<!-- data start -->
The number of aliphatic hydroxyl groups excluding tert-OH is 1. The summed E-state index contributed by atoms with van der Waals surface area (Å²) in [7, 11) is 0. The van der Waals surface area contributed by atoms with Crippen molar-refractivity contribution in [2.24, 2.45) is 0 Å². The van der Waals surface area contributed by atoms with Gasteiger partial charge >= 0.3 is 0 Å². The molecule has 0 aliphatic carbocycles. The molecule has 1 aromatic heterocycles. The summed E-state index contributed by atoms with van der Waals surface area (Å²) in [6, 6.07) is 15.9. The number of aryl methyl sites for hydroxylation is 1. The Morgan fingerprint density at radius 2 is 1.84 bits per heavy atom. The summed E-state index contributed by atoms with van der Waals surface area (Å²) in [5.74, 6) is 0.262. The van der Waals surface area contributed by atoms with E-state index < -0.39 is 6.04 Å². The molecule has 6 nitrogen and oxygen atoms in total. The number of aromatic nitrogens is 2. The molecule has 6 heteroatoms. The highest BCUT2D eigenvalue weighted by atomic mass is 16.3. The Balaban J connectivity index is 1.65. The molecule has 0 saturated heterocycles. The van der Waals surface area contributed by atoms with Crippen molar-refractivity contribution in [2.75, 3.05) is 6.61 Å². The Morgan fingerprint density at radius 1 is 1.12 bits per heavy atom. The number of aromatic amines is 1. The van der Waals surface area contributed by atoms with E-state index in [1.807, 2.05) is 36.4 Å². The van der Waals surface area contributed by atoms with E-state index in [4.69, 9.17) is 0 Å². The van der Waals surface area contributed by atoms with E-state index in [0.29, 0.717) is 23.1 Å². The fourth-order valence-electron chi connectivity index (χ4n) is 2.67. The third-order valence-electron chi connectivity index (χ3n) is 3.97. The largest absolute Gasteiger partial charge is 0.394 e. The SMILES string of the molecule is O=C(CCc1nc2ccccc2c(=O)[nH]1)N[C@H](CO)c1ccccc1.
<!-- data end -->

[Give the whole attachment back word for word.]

The number of aliphatic hydroxyl groups excluding tert-OH is 1. The summed E-state index contributed by atoms with van der Waals surface area (Å²) in [7, 11) is 0. The van der Waals surface area contributed by atoms with Crippen molar-refractivity contribution in [2.24, 2.45) is 0 Å². The van der Waals surface area contributed by atoms with Gasteiger partial charge >= 0.3 is 0 Å². The molecule has 0 aliphatic carbocycles. The molecule has 1 aromatic heterocycles. The summed E-state index contributed by atoms with van der Waals surface area (Å²) in [6, 6.07) is 15.9. The number of aryl methyl sites for hydroxylation is 1. The Morgan fingerprint density at radius 2 is 1.84 bits per heavy atom. The summed E-state index contributed by atoms with van der Waals surface area (Å²) in [5.74, 6) is 0.262. The van der Waals surface area contributed by atoms with E-state index < -0.39 is 6.04 Å². The molecule has 6 nitrogen and oxygen atoms in total. The number of aromatic nitrogens is 2. The molecule has 6 heteroatoms. The highest BCUT2D eigenvalue weighted by atomic mass is 16.3. The Balaban J connectivity index is 1.65. The molecule has 0 saturated heterocycles. The van der Waals surface area contributed by atoms with Crippen molar-refractivity contribution in [2.75, 3.05) is 6.61 Å². The Morgan fingerprint density at radius 1 is 1.12 bits per heavy atom. The number of aromatic amines is 1. The van der Waals surface area contributed by atoms with E-state index in [1.807, 2.05) is 36.4 Å². The van der Waals surface area contributed by atoms with E-state index in [4.69, 9.17) is 0 Å². The van der Waals surface area contributed by atoms with E-state index in [0.29, 0.717) is 23.1 Å². The fourth-order valence-electron chi connectivity index (χ4n) is 2.67. The third-order valence-electron chi connectivity index (χ3n) is 3.97. The largest absolute Gasteiger partial charge is 0.394 e. The SMILES string of the molecule is O=C(CCc1nc2ccccc2c(=O)[nH]1)N[C@H](CO)c1ccccc1.